Juveniles in Corrections Social fn 1

1 Juveniles in Corrections Social Policies The Office of Justice and Delinquency Prevention created a standard operating procedure for crisis management in juvenile correctional institutions in October 2011. This document is useful because it explains how juvenile residential institutions can continue delivering essential services to their residents despite the presence of disruptive events and details the steps that local, county, and state juvenile systems can take to implement these strategies. This policy affects juvenile detainees because it ensures that they have access to the best possible care in the event of a crisis that could disrupt their stay at the facility. When an incident like this occurs on their premises, employees can refer to the policy's 12 steps for what to do next (U.S Department of Justice Office of Justice Programs, n.d.). In 2003, lawmakers in the United States passed the Prison Rape Elimination Act into law. The Act prevents minors from coming into contact with sexually abusive inmates and personnel and helps eliminate sexual misconduct. The policy is pertinent since it was created to protect young people in residential settings from sexual assault and harassment (U.S Department of Justice Office of Justice Programs, n.d.). Inmates of juvenile detention centers may potentially benefit from the guidelines established by the Juvenile Drug Treatment Court. Drug misuse is related to the subject of juvenile offenders since it is strongly associated with criminal behavior. In December 2016, the guidelines were finalized to aid young people who are at medium to high risk for recidivism due to substance use problems. They offer a framework for states to follow in treating and helping young people who are abusing drugs. Most adolescent inmates struggle with substance abuse,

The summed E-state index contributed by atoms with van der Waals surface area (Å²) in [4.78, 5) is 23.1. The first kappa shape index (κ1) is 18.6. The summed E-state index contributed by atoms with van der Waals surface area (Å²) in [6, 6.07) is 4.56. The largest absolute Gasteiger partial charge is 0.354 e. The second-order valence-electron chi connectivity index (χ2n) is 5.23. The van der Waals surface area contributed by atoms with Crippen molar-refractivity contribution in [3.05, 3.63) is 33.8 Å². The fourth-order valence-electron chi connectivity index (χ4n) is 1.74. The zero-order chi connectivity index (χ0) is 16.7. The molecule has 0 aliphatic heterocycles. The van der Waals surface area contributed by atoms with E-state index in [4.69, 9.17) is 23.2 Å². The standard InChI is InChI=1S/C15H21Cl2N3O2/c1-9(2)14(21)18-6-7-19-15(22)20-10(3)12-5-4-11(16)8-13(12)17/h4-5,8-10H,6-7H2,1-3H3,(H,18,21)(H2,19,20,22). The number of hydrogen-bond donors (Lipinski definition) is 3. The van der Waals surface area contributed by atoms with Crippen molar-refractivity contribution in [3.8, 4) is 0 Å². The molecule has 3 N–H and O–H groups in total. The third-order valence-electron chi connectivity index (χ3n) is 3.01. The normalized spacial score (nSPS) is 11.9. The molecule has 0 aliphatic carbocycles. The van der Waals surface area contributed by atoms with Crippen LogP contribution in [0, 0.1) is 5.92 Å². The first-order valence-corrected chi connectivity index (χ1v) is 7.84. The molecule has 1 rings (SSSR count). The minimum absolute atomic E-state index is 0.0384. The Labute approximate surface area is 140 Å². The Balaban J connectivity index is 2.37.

2 and this policy addresses that fact while also providing a recovery program to aid in their rehabilitation (U.S Department of Justice, 2006). The federal statute that reviews whether or not a juvenile would be better treated and assessed outside of a correctional facility includes the existence of a program geared to treat the juvenile's behavior problems as one of the six elements to evaluate and prove for transfer. It wasn't until 1995 that the law was finally passed. Considerations for accepting a transfer include the juvenile's history, the seriousness of their offense, the results of any previous record checks, the juvenile's level of maturity and psychological development, the results of any previous treatment efforts, and the availability of a community-based program specifically designed to help them. The purpose of social workers is to assist their clients in exploring all of their options; therefore, it's crucial that discussions on juvenile correction include ample opportunity and access to information. Therefore, making them aware of these laws and initiatives by providing knowledge and awareness will help them see that there are other opportunities for them to escape the correctional facilities (The United States Department of Justice Archives, 2020).
3 References Office of Juvenile Justice and Delinquency Prevention(n,d). Programs. Prison rape elimination Act in juvenile facilities. https://ojjdp.ojp.gov/programs U.S Department of Justice (2006, December). Juvenile Drug Treatment Court Guidelines. Office of Juvenile and Delinquency Prevention. https://ojjdp.ojp.gov/sites/g/files/xyckuh176/files/pubs/250368.pdf U.S Department of Justice (2020, January). The United State Department of Justice Archives. The six factors to consider and prove for transfer. https://www.justice.gov/archives/jm/criminal-resource-manual-131-six-factors- considerand-prove-transfer
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